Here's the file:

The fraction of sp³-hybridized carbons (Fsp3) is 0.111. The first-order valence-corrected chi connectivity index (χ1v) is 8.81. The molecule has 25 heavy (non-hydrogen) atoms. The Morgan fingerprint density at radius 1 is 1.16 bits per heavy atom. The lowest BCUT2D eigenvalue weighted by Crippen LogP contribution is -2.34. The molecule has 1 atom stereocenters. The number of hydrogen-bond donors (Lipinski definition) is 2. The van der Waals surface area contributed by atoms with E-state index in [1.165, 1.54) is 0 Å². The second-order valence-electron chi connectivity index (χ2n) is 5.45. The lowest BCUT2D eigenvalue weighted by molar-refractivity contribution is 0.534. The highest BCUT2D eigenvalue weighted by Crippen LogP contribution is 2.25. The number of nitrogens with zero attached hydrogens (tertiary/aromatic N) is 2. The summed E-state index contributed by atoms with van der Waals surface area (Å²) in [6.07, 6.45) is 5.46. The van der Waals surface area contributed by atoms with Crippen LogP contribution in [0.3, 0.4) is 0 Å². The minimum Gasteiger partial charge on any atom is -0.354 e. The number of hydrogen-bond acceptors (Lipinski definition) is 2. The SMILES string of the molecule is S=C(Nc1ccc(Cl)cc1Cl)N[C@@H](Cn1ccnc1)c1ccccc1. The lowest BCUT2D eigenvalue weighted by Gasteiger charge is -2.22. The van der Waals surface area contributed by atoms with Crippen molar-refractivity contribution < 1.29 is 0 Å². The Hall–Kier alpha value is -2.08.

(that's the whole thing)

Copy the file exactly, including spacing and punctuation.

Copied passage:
The fraction of sp³-hybridized carbons (Fsp3) is 0.111. The first-order valence-corrected chi connectivity index (χ1v) is 8.81. The molecule has 25 heavy (non-hydrogen) atoms. The Morgan fingerprint density at radius 1 is 1.16 bits per heavy atom. The lowest BCUT2D eigenvalue weighted by Crippen LogP contribution is -2.34. The molecule has 1 atom stereocenters. The number of hydrogen-bond donors (Lipinski definition) is 2. The van der Waals surface area contributed by atoms with E-state index in [1.165, 1.54) is 0 Å². The second-order valence-electron chi connectivity index (χ2n) is 5.45. The lowest BCUT2D eigenvalue weighted by molar-refractivity contribution is 0.534. The highest BCUT2D eigenvalue weighted by Crippen LogP contribution is 2.25. The number of nitrogens with zero attached hydrogens (tertiary/aromatic N) is 2. The summed E-state index contributed by atoms with van der Waals surface area (Å²) in [6.07, 6.45) is 5.46. The van der Waals surface area contributed by atoms with Crippen LogP contribution in [0.3, 0.4) is 0 Å². The minimum Gasteiger partial charge on any atom is -0.354 e. The number of hydrogen-bond acceptors (Lipinski definition) is 2. The SMILES string of the molecule is S=C(Nc1ccc(Cl)cc1Cl)N[C@@H](Cn1ccnc1)c1ccccc1. The lowest BCUT2D eigenvalue weighted by Gasteiger charge is -2.22. The van der Waals surface area contributed by atoms with Crippen molar-refractivity contribution < 1.29 is 0 Å². The Hall–Kier alpha value is -2.08.